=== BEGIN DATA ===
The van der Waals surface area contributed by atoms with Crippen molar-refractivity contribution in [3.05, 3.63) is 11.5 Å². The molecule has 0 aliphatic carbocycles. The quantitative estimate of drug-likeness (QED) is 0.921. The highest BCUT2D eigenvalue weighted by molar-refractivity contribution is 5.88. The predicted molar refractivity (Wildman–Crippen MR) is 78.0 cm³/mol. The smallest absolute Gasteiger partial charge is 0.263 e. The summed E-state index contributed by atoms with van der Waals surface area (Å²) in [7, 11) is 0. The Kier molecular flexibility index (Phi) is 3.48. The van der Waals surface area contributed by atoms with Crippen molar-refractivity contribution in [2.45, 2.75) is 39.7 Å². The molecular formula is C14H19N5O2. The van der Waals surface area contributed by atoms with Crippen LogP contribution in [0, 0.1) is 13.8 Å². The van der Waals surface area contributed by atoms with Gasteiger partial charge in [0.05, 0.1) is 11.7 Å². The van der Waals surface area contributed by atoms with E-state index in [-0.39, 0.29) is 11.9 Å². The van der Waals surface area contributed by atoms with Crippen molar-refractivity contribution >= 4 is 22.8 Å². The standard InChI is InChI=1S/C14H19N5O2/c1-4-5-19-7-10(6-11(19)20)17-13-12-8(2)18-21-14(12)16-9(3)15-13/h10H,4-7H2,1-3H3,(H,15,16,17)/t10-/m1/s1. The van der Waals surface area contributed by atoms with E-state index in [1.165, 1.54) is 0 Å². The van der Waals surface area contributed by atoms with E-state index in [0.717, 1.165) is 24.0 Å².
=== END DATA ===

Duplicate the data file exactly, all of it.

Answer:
The van der Waals surface area contributed by atoms with Crippen molar-refractivity contribution in [3.05, 3.63) is 11.5 Å². The molecule has 0 aliphatic carbocycles. The quantitative estimate of drug-likeness (QED) is 0.921. The highest BCUT2D eigenvalue weighted by molar-refractivity contribution is 5.88. The predicted molar refractivity (Wildman–Crippen MR) is 78.0 cm³/mol. The smallest absolute Gasteiger partial charge is 0.263 e. The summed E-state index contributed by atoms with van der Waals surface area (Å²) in [7, 11) is 0. The Kier molecular flexibility index (Phi) is 3.48. The van der Waals surface area contributed by atoms with Crippen molar-refractivity contribution in [2.45, 2.75) is 39.7 Å². The molecular formula is C14H19N5O2. The van der Waals surface area contributed by atoms with Crippen LogP contribution in [0, 0.1) is 13.8 Å². The van der Waals surface area contributed by atoms with Gasteiger partial charge in [0.05, 0.1) is 11.7 Å². The van der Waals surface area contributed by atoms with E-state index in [-0.39, 0.29) is 11.9 Å². The van der Waals surface area contributed by atoms with Crippen molar-refractivity contribution >= 4 is 22.8 Å². The standard InChI is InChI=1S/C14H19N5O2/c1-4-5-19-7-10(6-11(19)20)17-13-12-8(2)18-21-14(12)16-9(3)15-13/h10H,4-7H2,1-3H3,(H,15,16,17)/t10-/m1/s1. The van der Waals surface area contributed by atoms with E-state index in [1.165, 1.54) is 0 Å². The van der Waals surface area contributed by atoms with E-state index in [0.717, 1.165) is 24.0 Å².